^{2}) values nor estimates of the CL were provided for the linear, 2-parameter total work model [34]. The nonlinearity appeared to be driven primarily by the total work performed at the lowest load (~34% 1RM, repetitions > 41) [24] (p. 156). Based on the observed nonlinear response for the linear, 2-parameter total work model, the authors [34] further examined the bench press performance with the nonlinear, 3-parameter model (Figure 4a). For this model, the asymptote of the repetition versus load relationship was defined as the CL. This modeling resulted in goodness of fit (r

^{2}) values that ranged from 0.6698–0.9999. Interestingly, the asymptote (i.e., CL) was reported to be 0 kg for most subjects (12 of 16) [34]. However, the load selections for the modeling in this study may have also contributed to these zero estimations for the CL from the nonlinear, 3-parameter model. Specifically, it is likely that the lowest load (~34% 1RM, repetitions > 41) was peri-asymptotic and likely lowered the estimates of the CL from this model. This initial application highlighted the importance of load selection in the estimation of the CL.

^{2}values were higher for the three loads (range = 0.9512–0.9988) compared to the four loads (range = 0.7799–0.8909). The decreased linearity for the model utilizing all four loads may be explained by the use of a load (30% 1RM) below the estimated CL (38% 1RM). Like CP, the mathematical modeling of the CL relies on the assumption that loads are selected above the CL for its estimation. Peri-asymptotic loads will decrease the linearity and accuracy of the estimation of the CL. Although loads between 30% and 80% maximal voluntary contraction (MVC) force may be appropriate for isometric exercise and the determination of critical torque or critical force [6,39], 30% of 1RM appears to be too low in these initial DCER applications, as evidenced by CL estimates that range from ~25% and 40% 1RM [35,36,37]. This may be related to the intermittent nature of DCER exercise that allows for some restoration of blood flow during the eccentric phase and/or between repetitions (depending on the cadence).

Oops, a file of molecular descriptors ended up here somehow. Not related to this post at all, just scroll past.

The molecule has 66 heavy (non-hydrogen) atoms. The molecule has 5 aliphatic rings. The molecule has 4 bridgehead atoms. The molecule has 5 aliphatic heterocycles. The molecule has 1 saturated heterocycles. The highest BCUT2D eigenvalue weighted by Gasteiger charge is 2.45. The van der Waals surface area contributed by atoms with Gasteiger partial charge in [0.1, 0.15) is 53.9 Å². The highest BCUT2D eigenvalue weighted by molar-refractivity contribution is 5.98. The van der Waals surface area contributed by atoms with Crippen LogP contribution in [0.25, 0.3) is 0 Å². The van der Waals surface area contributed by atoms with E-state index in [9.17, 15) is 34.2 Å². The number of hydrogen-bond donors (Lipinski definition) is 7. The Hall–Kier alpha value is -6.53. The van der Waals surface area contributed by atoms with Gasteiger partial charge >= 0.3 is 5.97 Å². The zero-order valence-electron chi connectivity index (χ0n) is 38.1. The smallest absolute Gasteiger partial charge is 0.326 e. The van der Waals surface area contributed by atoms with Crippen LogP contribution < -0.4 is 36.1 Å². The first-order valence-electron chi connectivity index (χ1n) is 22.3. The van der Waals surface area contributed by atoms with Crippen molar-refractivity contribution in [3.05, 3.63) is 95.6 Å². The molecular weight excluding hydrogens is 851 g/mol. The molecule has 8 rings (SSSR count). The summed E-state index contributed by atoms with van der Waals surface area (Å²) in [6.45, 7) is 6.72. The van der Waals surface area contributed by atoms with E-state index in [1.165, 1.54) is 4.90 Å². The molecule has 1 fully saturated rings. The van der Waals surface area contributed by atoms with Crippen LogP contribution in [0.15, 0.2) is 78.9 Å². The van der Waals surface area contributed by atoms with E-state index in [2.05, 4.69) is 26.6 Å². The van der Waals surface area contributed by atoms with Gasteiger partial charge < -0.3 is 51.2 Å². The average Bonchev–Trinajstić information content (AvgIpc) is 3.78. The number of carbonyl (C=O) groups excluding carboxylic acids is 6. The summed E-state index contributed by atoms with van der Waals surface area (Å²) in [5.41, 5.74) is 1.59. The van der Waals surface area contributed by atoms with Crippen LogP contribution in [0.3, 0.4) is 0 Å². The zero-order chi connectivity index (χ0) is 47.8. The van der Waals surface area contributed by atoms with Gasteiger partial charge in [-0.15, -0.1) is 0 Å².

^{2}values ranged from 0.864–0.989. Of particular importance was the fact that the lowest load was above the asymptote, which corresponded to 40% 1RM for the deadlift [36] and 26% 1RM for the leg extension [37]. The high linearity between total work (load (kg) × repetitions) and repetitions completed for both DCER exercises highlighted the necessity for choosing loads that are above the asymptote for the derivation of the CL. Thus, there are methodological considerations for the mathematical modeling of DCER exercise that have been identified in these initial applications [34,35,36,37,38] that underlie the importance of selecting loads that are neither too high nor too low (peri-asymptotic), which can result in the loss of linearity in the total work versus repetition relationship and decrease the validity of the CL estimation.

## 7. Additional Methodological Considerations for the Determination of the CL Test Parameters

## 8. Test Parameters: Critical Load and the y-Intercept (L′)

## 9. Research and Training Applications of the Critical Load Model

## 10. Recommendations for the Determination of the Critical Load

- At least four loads are recommended for the determination of the CL and L′, and each load used in the mathematical model should be greater than the CL. At this time, 50% 1RM or greater is recommended for the lowest load, and under most conditions, increases in loads should be made at increments of 10% (i.e., 50%, 60%, 70%, 80% 1RM).
- A cadence should be selected specific to each movement and standardized across subjects. This cadence should allow for successful completion of repetitions through the full range of motion for the lowest and highest loads.
- For subjects unfamiliar with performing repetitions to failure, a familiarization session at a submaximal load around 50–60% may improve the accuracy of the modeling.
- The model should be examined for each subject, and the r
^{2}of the total work versus repetition relationship should be at least 0.75 or greater. - If an r
^{2}is lower than 0.75 or the lowest load used in the model is lower than the CL for an individual subject, that load should be eliminated and an additional load setting greater than 50% 1RM should be performed and used in the analyses. - The CL and L′ can be estimated using the linear, 2-parameter total work (load (kg) × repetitions) versus duration relationship, the linear, 2-parameter load versus the inverse duration, or the nonlinear, 3-parameter model, and the duration should be expressed as repetitions.
- The mean and range of r
^{2}and standard error of the estimate (SEE) values from the regression model should be reported in all future works.

## 11. Future Research on the Critical Load Model

- Load selections—A wider range (e.g., 35–40% 1RM to 95% 1RM) of relative load settings should be examined across whole-body, upper-body, and lower-body, unilateral and bilateral muscle actions to determine the effects of the load setting on the mathematical modeling.